Gardening & OUTDOOR LIVING Myrtle rust is moving south There are now 34 confirmed properties with the fungal disease myrtle rust. Twenty-nine of these are in Taranaki with three in Northland and two in Waikato (King Country). While most of the infections have been found on young seedlings, there are instances of the rust appearing in large established trees at a number of locations. If you want or need to plant myrtle species, seek advice from experts when sourcing plants, for example from your nursery or supplier. Myrtle species include pohutukawa, manuka, ramarama, feijoa and eucalypts. The Ministry for Primary Industries (MPI) and the Department of Conservation (DOC) remain committed to the battle to contain the spread of this fungal plant disease that could have serious impacts on a range of plants in the myrtle family

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including pohutukawa, manuka, ramarama, feijoa and eucalypts. Any suspect sightings of the fungus should be immediately reported

to MPI on 0800 80 99 66. Do not touch the plant or the rust. Note the location and take clear photos of the plant and the symptoms.

Groundplanz - Landscaping around the Wellington Region Planting can make or break your garden – when done well, it creates a special place to relax and entertain friends and family. Now is the best time of year for planting – it gives trees and shrubs a good chance to establish in moist soils before the next long hot summer.

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Wednesday June 7, 2017


Bringing people together with boardgames For the 10th year in the row Wellington Girls College has hosted Wellycon, New Zealand’s biggest, fun, friendly board game convention. Over the course of Queen’s Birthday weekend more than 400 people from aged 6 to 60 got together to play board games, join various workshops and compete against each other in tournaments. “Wellycon is, and always has been, about creating community through games,” Ceedee from the Wellycon committee said.

Dominic, Georgia and Joseph have chosen Karmaka from the huge selection as their first game to play.

Paul, Robert, Phil and Hazel are playing Ginkgopolis.

Gabriel and Fred enjoying role playing with supplied dress up accessories.

Charlie, Keith and Ellie having fun with Atlantis.

The lower hall full of gaming action.

Rion, John, Sam and Sam are playing Terra Mystica.

Alastair, Jake, Sophie, Bethani and Ayla are playing The Cave.

Wednesday June 7, 2017 Wednesday November 18, 2015

Hobby lounge offers creative space to locals To Lease

By Julia Czerwonatis

After a large crafting session in their living room turning their home into a mess Johnsonville’s Sam Malcolm and Haley Moore decided they needed a dedicated room for crafting. About a year ago the founded the Hobby Lounge Creative Studio that just moved into new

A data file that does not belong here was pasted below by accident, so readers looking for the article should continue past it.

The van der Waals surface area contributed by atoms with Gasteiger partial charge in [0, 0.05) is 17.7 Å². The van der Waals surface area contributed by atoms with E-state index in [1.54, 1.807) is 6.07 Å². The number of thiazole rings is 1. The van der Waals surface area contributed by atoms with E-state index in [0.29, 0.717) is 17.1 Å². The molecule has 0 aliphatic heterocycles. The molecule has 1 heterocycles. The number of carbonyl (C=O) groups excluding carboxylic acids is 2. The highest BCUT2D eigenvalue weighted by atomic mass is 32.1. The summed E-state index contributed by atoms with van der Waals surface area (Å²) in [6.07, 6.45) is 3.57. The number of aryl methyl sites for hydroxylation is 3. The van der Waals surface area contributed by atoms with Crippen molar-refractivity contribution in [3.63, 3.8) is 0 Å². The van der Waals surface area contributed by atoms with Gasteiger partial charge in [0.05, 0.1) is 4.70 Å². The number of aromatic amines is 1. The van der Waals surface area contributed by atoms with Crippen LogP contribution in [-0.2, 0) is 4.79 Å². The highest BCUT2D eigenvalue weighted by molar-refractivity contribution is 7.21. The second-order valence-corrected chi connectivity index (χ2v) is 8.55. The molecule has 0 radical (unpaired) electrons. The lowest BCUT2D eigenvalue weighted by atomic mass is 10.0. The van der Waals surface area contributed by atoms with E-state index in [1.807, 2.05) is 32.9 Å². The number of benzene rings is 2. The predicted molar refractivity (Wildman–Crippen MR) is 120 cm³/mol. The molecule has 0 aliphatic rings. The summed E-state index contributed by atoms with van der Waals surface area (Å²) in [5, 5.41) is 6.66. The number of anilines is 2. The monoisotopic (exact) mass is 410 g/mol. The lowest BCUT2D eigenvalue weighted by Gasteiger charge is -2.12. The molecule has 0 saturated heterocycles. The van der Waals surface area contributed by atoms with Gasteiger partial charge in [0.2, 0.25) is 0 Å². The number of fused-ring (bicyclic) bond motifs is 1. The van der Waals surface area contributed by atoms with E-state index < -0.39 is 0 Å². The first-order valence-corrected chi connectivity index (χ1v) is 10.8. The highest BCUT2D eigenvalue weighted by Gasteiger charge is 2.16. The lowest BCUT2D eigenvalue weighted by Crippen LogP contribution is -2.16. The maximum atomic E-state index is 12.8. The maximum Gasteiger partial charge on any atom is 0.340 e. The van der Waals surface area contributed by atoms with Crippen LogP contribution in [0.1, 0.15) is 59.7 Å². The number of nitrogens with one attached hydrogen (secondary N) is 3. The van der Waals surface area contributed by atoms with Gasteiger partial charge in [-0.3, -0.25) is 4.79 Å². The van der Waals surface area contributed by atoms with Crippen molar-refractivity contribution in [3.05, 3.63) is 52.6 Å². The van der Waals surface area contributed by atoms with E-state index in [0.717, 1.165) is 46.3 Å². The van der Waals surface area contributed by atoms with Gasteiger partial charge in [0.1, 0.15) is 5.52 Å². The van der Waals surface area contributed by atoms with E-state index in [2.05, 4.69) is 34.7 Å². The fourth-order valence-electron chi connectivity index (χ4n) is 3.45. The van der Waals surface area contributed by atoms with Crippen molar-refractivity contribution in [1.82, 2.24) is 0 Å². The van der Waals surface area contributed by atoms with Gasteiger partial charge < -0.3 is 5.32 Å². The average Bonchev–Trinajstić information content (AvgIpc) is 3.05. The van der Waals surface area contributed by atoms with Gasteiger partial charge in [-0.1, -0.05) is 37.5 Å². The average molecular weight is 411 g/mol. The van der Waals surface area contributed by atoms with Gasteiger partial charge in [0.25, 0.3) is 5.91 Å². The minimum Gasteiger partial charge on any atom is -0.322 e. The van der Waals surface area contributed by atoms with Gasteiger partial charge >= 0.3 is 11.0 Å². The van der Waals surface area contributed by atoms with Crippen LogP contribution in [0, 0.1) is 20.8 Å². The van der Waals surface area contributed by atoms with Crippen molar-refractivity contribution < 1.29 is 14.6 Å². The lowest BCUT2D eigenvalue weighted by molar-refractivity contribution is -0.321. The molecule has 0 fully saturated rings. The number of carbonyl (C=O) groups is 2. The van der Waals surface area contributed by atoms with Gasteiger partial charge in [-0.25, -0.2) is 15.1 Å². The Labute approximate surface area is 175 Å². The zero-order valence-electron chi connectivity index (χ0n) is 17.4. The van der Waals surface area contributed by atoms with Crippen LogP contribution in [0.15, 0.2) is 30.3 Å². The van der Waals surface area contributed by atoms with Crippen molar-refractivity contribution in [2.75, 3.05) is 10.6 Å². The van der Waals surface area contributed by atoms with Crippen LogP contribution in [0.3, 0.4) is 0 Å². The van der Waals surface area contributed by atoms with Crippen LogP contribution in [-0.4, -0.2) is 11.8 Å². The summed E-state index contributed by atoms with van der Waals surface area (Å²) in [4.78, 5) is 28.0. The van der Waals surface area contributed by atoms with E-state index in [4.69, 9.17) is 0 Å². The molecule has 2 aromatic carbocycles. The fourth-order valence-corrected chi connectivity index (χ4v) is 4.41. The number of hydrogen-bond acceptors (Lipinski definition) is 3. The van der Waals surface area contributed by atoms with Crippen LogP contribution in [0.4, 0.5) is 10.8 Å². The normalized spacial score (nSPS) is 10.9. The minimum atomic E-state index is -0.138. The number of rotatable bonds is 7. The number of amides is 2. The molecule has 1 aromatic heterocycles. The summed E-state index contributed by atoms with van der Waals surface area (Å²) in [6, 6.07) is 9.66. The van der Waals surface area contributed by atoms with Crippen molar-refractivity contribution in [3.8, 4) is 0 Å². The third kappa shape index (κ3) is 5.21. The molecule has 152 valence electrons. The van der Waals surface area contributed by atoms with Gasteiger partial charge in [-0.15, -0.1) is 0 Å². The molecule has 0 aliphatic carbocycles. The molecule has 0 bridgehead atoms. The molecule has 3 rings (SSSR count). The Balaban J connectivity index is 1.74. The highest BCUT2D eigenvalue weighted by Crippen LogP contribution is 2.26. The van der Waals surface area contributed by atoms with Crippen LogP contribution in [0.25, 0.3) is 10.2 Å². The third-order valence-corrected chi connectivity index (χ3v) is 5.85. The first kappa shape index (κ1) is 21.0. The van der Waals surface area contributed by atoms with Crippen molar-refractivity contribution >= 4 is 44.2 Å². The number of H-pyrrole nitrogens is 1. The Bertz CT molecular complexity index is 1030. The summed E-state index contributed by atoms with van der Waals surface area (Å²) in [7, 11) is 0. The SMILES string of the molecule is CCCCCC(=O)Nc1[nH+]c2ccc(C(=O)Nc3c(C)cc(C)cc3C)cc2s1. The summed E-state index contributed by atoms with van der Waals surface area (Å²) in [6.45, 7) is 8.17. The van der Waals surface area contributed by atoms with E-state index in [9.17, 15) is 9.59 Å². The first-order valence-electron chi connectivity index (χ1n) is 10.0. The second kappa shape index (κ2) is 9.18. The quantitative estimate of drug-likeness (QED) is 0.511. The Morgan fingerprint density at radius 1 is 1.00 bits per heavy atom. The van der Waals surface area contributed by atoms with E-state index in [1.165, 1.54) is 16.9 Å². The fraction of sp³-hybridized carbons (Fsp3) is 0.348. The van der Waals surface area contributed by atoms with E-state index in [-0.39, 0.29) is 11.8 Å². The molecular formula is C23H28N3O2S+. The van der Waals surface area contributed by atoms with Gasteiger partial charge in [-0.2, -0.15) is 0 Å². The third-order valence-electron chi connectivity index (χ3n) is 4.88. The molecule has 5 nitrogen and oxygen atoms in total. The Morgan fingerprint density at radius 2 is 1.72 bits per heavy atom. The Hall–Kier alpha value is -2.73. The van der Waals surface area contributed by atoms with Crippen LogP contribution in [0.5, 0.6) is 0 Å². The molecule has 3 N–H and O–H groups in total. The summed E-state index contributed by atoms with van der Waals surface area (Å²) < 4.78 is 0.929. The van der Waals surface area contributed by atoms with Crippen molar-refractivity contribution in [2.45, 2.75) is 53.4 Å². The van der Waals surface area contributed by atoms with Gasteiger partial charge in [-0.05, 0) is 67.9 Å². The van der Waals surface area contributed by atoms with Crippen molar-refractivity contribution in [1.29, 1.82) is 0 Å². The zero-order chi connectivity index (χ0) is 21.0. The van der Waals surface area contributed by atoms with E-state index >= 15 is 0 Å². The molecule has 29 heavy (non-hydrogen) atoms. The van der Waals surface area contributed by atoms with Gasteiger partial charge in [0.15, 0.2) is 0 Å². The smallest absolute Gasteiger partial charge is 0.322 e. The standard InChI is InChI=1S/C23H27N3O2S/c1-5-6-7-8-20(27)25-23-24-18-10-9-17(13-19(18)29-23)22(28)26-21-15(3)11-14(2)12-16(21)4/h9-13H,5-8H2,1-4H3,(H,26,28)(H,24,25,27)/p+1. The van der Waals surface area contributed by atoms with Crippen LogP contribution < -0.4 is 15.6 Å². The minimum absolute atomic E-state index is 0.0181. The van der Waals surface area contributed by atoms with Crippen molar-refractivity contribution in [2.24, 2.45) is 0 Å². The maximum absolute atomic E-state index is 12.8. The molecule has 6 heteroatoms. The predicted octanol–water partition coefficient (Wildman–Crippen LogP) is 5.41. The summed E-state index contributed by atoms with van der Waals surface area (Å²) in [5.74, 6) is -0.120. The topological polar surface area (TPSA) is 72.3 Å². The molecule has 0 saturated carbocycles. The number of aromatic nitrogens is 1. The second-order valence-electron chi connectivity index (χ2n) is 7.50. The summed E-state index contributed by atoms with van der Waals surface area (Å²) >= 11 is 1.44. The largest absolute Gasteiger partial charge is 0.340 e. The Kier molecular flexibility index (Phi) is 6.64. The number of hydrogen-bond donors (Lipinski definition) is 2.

Situation Vacant

Curbing the cost of pads and tampons



SECURE STORAGE 14sqm $42 per week. 2m seasoned pine $180 St, 0274805150. workshops on various craft-  The Hobby Lounge Crepremises in Tawa. work in their Wainui space. Self Storage, Waiu 4m Split pine store for ative Studio, located at ing projects,” Sam said. “The idea is to create space “So far we had people coming next winter $330 Composed by Tony Watling 11th. Nov. 2015 Trades and Services For $ 5 fee people ca n 210 Main Road, Tawa, is for people to come and work here to draw, we had a sand Large Bagscurrently Kindling $13 open Thursday come and spend an entire on whatever project they like,” crafting class and a card makFOR ALL ELECTRICAL repairs and paintLarge Bagsto DrySaturday, Pine/ 2.30-6pm. For afternoon knitting, Sam explained. ing group,” Sam said. $14 information email hardwood mix more ing, sewing and by top-qualifi ed electrician with building Sam and Haley are working The Hobby installations Lounge Creative hobbyloungecreativestuother towards stocking up supplies Studio has been outyearsalongside recordworking of over fifty of giving locals the craft-enFree Delivery in Wainui thusiasts. and materials for people to of SubUrban Co-Working for lowest cost “around-the-clock” service, just work with. pools were built by us.the last year. Their new rental Our summer phone 977-8787 or 021-0717-674 or email They order specific ma- is leased to July. Blends also in well did cause no fuss. terials for people want to “We want run tutorials and Trades and Services With hydro slide willthat cause a splash.

And to it many people dash. Through native bush we twist and wiggle. From the children brings a giggle. Severn days a week the place is open. Hot summer days we all are hopen!

Victoria UniversityOF of Wellington THE D AY students Miranda Hitchings and Jacinta Gulasekharam have created a company called Dignity, aiming to 51. J.K. the cost of sanitary items alleviate Rowling for school girls. chose the that subscribe to DigBusinesses unusual nity pay for tampons and pads name for their staff and young girls in a buy-one-give-one model. ‘Hermione’ soKelburn young resident Miranda Hitchings is currently studying toward her girls Honours degree in Marketing, and wouldn’t Jacinta Gulasekharam graduated be teased with a Bachelor of Commerce last for being year. nerdy! “As students, we understand the